Narendra Modi led BJP won a thumping majority in the May 2014 general elections, sweeping away political parties across the ideological spectrum. BJP’s rivals pitted the elections as a fight against communalism and projected the party as an evil force hell bent on destroying the secular ethos of the country. Modi and BJP played it simple. Instead of generating paranoia against any particular community or political party they addressed the aspirations of millions of Indians who were frustrated with the slow pace of development and policy paralysis plaguing the country. The cleverly penned down slogan of sabka saath sabka vikas transgressed the barriers of caste, religion, and divisiveness. The slogan along with BJP’s promise of creating new jobs, reducing inflation, improving infrastructure and removing bottlenecks in vital sectors such as power, coal, railways, environment etc caught the imagination of the entire country. The people rewarded the party by handing them their first ever majority in parliament.
Four months down the line, the by election results in 33 assembly constituencies especially 11 in the state of Uttar Pradesh give the impression that the BJP is losing the plot. The below par performance in these elections may be attributed to voter as well as party workers fatigue due to back to back elections, however there are certain issues the party must address to achieve its goal of becoming a pan national party representing Indians of all creed.
In its election strategy for the state of Uttar Pradesh the party dumped the plank of development on which it was voted to power in the centre. The leaders while campaigning in the assembly constituencies failed to highlight the dismal administration being provided by the Samajwadi Party government. There was little or no mention of lack of power, failing law and order, rising unemployment and cronyism under the present government. Instead the BJP like other parties succumbed to caste and communal politics and their entire campaign focused on issues such as love jihad.
At the centre of their campaign were leaders like Yogi Adityanath, Sakshi Maharaj and Laxmikant Bajpai who instead of targeting the incumbent government for its shortcomings and addressing the aspirations of the people of UP took up issues of inter faith marriages, delinquency of other faiths other than Hinduism which in no way gave the people hope that a change in leadership will bring about improvement in their lives. A party which the people perceived to be a catalyst of change from the rut of caste and communal politics failed the electorate when it itself drifted from the developmental agenda.
The BJP in the current by election did manage to break its long isolation from the politics of West Bengal by winning one of the two assembly seats and securing a respectable second in the other. The campaign in West Bengal totally focused on the miserable governance of the TMC government and its involvement in the multi crore Saradha scam. The matters which the party took up in West Bengal were close to the heart of the people and it managed to strike a chord with the electorate who felt that the party provided a reliable substitute to the left dominated politics of the communists and the Trinamool Congress. The success in West Bengal must serve as a lesson to the party and its leaders that the ideals of development and good governance must be at the core of its campaign.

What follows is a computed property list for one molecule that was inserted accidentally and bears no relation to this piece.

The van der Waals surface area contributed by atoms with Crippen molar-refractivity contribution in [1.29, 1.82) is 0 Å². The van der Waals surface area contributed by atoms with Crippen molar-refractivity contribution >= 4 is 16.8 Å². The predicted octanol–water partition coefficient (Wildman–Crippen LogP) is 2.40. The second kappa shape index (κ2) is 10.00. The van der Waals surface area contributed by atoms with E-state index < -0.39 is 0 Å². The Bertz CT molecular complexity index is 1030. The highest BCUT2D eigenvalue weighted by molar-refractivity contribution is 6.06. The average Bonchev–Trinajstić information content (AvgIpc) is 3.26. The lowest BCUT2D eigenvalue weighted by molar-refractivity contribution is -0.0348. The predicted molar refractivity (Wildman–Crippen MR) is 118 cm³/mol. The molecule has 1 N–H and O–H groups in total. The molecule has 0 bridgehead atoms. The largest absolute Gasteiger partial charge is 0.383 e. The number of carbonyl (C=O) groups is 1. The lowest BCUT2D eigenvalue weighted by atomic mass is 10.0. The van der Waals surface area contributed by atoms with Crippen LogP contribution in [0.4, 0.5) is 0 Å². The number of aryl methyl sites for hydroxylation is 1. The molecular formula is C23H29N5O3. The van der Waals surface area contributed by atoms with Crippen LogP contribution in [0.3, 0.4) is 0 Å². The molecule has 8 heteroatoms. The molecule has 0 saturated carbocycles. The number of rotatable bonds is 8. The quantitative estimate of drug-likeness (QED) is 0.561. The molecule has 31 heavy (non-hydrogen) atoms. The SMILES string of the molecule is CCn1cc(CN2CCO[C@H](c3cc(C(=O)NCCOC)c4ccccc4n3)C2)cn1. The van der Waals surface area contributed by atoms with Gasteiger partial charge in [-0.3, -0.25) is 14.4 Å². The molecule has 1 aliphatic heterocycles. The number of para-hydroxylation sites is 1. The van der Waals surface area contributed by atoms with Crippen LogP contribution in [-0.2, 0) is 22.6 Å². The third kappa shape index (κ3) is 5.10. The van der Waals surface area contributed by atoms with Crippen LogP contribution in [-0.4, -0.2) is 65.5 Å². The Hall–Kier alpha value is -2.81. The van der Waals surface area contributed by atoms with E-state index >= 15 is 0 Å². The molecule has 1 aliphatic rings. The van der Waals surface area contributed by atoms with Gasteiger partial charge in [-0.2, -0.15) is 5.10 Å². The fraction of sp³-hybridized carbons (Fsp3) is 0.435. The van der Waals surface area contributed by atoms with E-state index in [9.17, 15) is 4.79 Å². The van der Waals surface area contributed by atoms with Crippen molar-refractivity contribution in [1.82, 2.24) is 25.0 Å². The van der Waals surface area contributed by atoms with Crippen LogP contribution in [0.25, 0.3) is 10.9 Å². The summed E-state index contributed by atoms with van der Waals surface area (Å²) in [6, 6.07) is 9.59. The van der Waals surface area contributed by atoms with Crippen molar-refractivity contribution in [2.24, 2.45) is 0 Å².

The by election also saw the absence of the BJPs star campaigner Narendra Modi though the party president Amit Shah did campaign in West Bengal. During the general elections the party focused its entire campaign around Mr Modi as a result of which he went on to become a phenomena which overshadowed the personality of other leaders. The strategy proved to be a success at the national stage but Indian politics is too diverse for a personality cult to strive when local issues are involved as is the case during assembly elections. In an assembly election the people are more concerned with local issues. They generally prefer a leader from their own area, well versed with socio-political constraints of the constituency as they believe that if such a person is in charge he will be more capable to address their issues. The party in its campaign in UP skirted away from local constituency issues. There was internal squabbling on ticket distribution and they again tried to focus the campaign around one individual that is in this case the staunch hindu nationalist Yogi Adityanath.
The BJP currently enjoys a pivotal position in Indian politics. After a long time one party has been given an outstanding majority. The next five years will prove to be a critical juncture for the party. In order to sustain itself as the central player in Indian politics it must diminish its dependency on the personality of individual leaders. The party must strengthen its internal organizational structure and give space to local leaders. For another Vajpayee or Modi to emerge the party must adopt a libertarian outlook towards its local leaders and give them the freedom to operate. Leaders like Shivraj Singh Chauhan and Raman Singh have performed because of the freedom accorded to them by the party and the states of MP and Chattisgarh have repeated successive BJP Governments. It must also keep in check the traditionalist forces operating within the party hierarchy, who have failed to move on with time and prevent them from hijacking the objective of development and good governance, the principles on which the party was voted to power.